I thought this was a joke until I saw this; how anyone can be so full of malice is beyond me. A more vivid illustration of the statement that religion and morality are not one and the same is hard to imagine.
In reading this Wired article on the impact Bittorrent is having on network utilization and TV viewers' ability to timeshift, I am reminded of a post I made back in September in which I said the following:
in an age in which internet-based broadcasting is doing away with the old limitations on choice that were used to sell the notion of public TV, the common good would be far better served by abolishing public corporations like the BBC and ZDF, and making the prime spectrum they occupy freely available for open spectrum technologies like spread-spectrum and ultra-wideband. Old-style broadcasting based on slicing up spectrum as if it were necessarily a scarce resource is horribly inefficient, and must die for the same reason packet-switching is ringing the death knell of old-fashioned telephone services.
Expanding on the parental dilemma I noted earlier, it appears that a book's already been made which explores this issue, in an even more difficult form and it's called Sophie's Choice. As the book has it, a woman arrives at the Auschwitz concentration camp with her son and daughter, and is then forced by a sadistic guard to choose which one of the two will be allowed to live; should she fail to choose, both will die. Thankfully, this isn't the sort of problem most of us will ever have to face in the course of our lives, but it does pose an interesting conundrum: how does one go about making such a choice, and surely it's better to choose one child over another for whatever wrongheaded reason than not to choose at all, and condemn both to certain death?
Across the blogosphere, a lot of energy's been put into defending the claim that Social Security is fine as-is, but as this story makes clear, Social Security's defenders have failed to take one extremely important factor into account: the current revolution underway in medical and biological knowledge, and the high odds that it will lead to far greater and more rapid increases in lifespan than current estimates take into account.
WASHINGTON, Dec. 30 - When the federal government assesses the long-term financial problems of Social Security, it assumes that increases in life expectancy will be slow and measured. But many population experts say they believe that Americans' life expectancy will increase rapidly in the 21st century, making the program's financial problems even worse.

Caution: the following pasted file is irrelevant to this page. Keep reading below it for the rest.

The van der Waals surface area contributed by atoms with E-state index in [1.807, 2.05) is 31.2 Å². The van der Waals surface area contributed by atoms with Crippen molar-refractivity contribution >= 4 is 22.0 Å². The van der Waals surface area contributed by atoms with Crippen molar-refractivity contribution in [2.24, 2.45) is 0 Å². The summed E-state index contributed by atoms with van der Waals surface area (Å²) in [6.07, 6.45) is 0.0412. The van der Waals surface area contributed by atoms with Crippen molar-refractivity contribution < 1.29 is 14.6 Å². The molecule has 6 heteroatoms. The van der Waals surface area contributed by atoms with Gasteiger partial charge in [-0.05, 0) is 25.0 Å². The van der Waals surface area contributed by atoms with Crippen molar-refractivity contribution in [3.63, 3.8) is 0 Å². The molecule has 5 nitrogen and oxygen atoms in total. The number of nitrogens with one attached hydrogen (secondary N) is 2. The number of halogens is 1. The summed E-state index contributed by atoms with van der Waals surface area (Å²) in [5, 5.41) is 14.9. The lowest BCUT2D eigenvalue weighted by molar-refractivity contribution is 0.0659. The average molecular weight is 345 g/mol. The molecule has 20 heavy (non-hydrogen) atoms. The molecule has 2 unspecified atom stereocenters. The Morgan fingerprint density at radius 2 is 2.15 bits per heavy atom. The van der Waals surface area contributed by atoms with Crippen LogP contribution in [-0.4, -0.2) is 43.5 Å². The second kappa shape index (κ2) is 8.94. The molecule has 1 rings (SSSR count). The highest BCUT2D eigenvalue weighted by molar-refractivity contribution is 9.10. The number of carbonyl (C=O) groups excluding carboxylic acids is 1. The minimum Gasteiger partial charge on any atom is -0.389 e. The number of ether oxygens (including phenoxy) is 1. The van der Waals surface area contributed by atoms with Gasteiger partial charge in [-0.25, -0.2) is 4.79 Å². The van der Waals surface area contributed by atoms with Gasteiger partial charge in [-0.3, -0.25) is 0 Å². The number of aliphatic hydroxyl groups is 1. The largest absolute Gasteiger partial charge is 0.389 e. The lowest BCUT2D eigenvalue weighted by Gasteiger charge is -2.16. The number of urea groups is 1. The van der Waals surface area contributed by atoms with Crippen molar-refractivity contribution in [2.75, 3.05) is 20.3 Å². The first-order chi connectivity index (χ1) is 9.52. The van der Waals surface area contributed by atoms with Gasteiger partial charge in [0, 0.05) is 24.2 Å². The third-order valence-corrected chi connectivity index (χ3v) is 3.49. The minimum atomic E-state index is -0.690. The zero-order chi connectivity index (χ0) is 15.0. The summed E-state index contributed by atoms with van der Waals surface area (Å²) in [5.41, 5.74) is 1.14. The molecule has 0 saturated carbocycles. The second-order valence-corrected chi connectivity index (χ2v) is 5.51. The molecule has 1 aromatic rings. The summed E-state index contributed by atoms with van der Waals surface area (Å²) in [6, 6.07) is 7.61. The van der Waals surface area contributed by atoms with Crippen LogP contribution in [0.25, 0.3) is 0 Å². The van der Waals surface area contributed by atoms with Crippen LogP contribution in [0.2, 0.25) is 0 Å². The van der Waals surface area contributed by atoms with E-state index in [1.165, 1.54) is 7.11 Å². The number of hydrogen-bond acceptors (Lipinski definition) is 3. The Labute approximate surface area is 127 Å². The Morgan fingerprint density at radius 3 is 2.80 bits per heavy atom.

The sheer scope of the disaster that has been unfolding in South-East Asia is such as to make one numb to it all, but sometimes one comes across a story that puts the human cost in terms that are difficult to contemplate without even the hardest of hearts being moved.
A mother who was swept away by the tsunami knew she could not hold on to both of her young boys and had to decide which one to let go of.
"I knew that if I held on to both, we would all die," said Jillian Searle, from Perth, Western Australia. "I had to let go of one of them and I just thought I'd better let go of the one that's the oldest."
As her strength waned, and still clinging to her two-year-old son, Blake, she appealed to a woman nearby to grab hold of five-year-old Lachie. Although the other woman tried to hold on, she was forced to let go and the boy slipped from her grasp in the water.
"I pleaded with a woman to take hold of Lachie," Mrs Searle said. "When we saw her later she said, 'I'm really sorry, I had to let go of him'."
Mrs Searle knew that Lachie could not swim and was afraid of water. But she knew that the wave was too powerful for her to try to hold on to both.
This is the sort of choice every parent must dread making: who wants to play favorites between one's own children? How can a parent bear to make the pronouncement that one child is more valuable than another and deserves to be spared? From the child's point of view such a choice must be even more damaging: it can't be an easy thing to go through life knowing that when push comes to shove, your parents would be happier with you dead and your sibling alive than vice versa. All sorts of ugly moral questions are raised by such decision making, and yet this catastrophe forced one mother to make it. Fortunately, in this case, it all ended up for the best:
Lachie had managed to stay alive by holding on to a door handle, his head just above the water.
"He told us that he was dog paddling as fast as he could because that's all he knew," Mr Searle said.
"When he let go of the handle the water had become shallower and he was able to get out."
Lachie was then rescued by a security guard.
Yet, despite this good fortune, and despite how lightly this family got off by comparison to the more than 125,000 people who are believed to have perished, I cannot help but imagine that there will be grave consequences in terms of how the members of this family relate to each other down the road. Will this boy go through life perpetually thinking himself second choice with his mother?
In lighter news, Oliver Stone comes up with some interesting but less-than-convincing excuses to explain away the failure of his "Alexander the Great."